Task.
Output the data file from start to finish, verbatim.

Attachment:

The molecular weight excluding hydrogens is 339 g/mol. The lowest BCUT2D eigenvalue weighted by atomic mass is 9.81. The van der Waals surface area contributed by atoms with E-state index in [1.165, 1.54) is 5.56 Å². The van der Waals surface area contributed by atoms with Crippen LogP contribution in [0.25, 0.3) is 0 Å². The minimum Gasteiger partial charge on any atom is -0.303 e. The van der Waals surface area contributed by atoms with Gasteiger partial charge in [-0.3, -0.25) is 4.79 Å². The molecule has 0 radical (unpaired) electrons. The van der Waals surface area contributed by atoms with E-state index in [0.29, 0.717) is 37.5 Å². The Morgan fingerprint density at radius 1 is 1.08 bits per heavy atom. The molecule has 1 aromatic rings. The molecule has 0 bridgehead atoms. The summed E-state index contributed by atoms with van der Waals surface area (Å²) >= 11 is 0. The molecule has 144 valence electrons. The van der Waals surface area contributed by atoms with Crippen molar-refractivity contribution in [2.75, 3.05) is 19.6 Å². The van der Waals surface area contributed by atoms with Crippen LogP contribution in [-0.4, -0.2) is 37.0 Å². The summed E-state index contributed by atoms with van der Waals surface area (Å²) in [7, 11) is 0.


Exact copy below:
The molecular weight excluding hydrogens is 339 g/mol. The lowest BCUT2D eigenvalue weighted by atomic mass is 9.81. The van der Waals surface area contributed by atoms with E-state index in [1.165, 1.54) is 5.56 Å². The van der Waals surface area contributed by atoms with Crippen LogP contribution in [0.25, 0.3) is 0 Å². The minimum Gasteiger partial charge on any atom is -0.303 e. The van der Waals surface area contributed by atoms with Gasteiger partial charge in [-0.3, -0.25) is 4.79 Å². The molecule has 0 radical (unpaired) electrons. The van der Waals surface area contributed by atoms with E-state index in [0.29, 0.717) is 37.5 Å². The Morgan fingerprint density at radius 1 is 1.08 bits per heavy atom. The molecule has 1 aromatic rings. The molecule has 0 bridgehead atoms. The summed E-state index contributed by atoms with van der Waals surface area (Å²) >= 11 is 0. The molecule has 144 valence electrons. The van der Waals surface area contributed by atoms with Crippen molar-refractivity contribution in [2.75, 3.05) is 19.6 Å². The van der Waals surface area contributed by atoms with Crippen LogP contribution in [-0.4, -0.2) is 37.0 Å². The summed E-state index contributed by atoms with van der Waals surface area (Å²) in [7, 11) is 0.